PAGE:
Cunningham, Christopher J. L.
Weathington, Bart L.; Metzger, Richard
College of Arts and Sciences
University of Tennessee at Chattanooga
Place of Publication
The medical resident population is especially likely to experience burnout and other negative health-related consequences due to the workplace stressors they encounter. A primary purpose of the present study was to provide insight into the stress and recovery challenges faced by medical residents in a typical hospital environment. Thirty-eight participants provided rich quantitative and qualitative data regarding their daily work and non-work time usage, recovery practices, and needs. Results showed that medical residents report (on average) longer working hours, less leisure time, and shorter amounts of sleep when compared with the average working American. A detailed assessment of time usage showed that medical residents do not participate in many resource replenishing activities while at work, and when out of work, tend to participate in more passive than active forms of recovery. The present results provide rich information that can aid in the creation of a more occupation-specific model of workplace stress and recovery practices for medical residents and workers in other occupations.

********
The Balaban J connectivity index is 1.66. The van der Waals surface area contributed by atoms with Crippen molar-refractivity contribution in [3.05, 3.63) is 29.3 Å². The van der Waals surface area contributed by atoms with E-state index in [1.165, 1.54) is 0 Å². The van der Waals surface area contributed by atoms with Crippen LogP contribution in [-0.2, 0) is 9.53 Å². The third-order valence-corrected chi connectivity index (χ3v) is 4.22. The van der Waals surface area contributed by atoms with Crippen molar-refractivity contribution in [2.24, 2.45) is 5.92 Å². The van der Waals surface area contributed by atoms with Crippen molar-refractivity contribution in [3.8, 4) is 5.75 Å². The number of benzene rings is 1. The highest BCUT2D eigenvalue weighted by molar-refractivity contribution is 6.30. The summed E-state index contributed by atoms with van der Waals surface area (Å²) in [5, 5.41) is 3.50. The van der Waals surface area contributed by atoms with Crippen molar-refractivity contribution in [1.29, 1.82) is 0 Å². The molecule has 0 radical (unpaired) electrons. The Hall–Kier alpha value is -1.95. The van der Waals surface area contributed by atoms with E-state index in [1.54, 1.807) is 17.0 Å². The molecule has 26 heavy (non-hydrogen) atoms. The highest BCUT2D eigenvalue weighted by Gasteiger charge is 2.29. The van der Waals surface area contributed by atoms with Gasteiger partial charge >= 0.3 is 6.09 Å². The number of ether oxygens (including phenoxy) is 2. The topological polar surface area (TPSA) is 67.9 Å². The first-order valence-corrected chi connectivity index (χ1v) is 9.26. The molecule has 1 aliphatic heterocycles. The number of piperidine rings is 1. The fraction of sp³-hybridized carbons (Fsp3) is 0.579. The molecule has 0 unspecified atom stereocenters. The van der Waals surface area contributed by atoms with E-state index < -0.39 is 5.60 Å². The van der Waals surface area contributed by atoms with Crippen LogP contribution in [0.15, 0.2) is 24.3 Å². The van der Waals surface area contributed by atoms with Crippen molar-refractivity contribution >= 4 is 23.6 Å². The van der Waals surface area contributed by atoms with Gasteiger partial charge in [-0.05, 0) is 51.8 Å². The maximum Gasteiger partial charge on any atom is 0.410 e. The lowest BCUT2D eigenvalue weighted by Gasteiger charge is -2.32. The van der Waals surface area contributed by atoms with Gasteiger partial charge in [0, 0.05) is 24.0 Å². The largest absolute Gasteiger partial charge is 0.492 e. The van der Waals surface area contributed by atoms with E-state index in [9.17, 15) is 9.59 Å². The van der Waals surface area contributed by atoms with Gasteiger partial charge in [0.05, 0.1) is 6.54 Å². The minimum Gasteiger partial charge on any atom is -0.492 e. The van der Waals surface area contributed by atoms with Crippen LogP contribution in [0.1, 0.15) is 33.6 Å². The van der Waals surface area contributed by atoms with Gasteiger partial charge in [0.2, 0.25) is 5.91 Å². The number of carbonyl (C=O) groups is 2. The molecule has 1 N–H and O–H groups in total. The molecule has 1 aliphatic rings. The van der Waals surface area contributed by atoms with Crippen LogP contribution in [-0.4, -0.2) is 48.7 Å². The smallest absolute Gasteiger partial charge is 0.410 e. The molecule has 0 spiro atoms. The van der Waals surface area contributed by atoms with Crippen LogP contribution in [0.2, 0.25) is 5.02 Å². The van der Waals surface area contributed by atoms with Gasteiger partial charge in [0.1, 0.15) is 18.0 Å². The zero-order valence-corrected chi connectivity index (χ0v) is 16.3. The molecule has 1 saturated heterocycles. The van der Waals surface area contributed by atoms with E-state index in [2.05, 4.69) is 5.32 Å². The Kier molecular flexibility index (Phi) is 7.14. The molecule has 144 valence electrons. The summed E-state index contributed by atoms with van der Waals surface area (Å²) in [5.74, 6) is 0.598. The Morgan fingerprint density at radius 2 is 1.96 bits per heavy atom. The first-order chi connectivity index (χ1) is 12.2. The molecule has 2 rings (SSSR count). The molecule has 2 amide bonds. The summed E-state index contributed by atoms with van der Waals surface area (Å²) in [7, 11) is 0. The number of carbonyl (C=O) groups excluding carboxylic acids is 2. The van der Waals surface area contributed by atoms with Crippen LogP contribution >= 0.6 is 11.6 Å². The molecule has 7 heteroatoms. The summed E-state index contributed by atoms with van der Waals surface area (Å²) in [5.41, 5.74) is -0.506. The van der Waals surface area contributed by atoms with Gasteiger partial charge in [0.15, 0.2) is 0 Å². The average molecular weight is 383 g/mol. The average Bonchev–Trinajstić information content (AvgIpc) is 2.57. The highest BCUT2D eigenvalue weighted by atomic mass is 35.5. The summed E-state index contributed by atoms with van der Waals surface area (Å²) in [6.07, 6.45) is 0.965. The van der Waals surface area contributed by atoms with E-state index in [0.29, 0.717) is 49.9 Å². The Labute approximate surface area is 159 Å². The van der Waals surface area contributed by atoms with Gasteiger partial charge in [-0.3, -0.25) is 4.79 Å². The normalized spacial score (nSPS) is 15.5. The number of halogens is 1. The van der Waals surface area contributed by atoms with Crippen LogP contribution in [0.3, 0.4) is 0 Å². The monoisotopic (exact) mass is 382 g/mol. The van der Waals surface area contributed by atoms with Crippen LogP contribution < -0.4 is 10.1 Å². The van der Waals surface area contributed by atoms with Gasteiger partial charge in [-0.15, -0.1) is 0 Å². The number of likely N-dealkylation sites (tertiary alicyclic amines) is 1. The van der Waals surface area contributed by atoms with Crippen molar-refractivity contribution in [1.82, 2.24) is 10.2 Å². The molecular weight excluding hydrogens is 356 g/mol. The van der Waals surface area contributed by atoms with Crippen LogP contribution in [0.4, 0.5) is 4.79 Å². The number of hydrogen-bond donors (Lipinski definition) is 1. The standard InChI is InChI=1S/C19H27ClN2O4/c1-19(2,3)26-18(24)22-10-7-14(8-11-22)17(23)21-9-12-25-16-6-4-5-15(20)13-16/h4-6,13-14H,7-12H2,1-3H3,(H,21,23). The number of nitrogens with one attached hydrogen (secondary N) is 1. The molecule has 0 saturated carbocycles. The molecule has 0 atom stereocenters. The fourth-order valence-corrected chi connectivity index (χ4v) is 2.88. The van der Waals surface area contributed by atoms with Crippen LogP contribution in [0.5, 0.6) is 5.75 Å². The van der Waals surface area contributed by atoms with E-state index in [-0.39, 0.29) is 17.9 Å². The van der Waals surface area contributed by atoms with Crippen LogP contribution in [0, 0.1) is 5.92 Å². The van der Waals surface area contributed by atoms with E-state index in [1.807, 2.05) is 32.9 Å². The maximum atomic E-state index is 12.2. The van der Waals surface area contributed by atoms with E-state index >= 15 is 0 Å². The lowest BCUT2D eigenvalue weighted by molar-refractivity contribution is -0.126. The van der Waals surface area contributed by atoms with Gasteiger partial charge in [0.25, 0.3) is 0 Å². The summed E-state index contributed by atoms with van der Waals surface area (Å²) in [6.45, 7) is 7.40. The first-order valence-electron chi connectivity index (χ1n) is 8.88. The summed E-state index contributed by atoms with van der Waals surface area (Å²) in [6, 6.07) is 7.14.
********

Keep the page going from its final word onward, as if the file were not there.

M. S.; A thesis submitted to the faculty of the University of Tennessee at Chattanooga in partial fulfillment of the requirements of the degree of Master of Science.
Residents (Medicine); Stress (Psychology)
Industrial and Organizational Psychology | Psychology
xi, 87 leaves
Cranley, Nicole Marie, "Understanding time use, stress, and recovery among medical resident" (2012). Masters Theses and Doctoral Dissertations.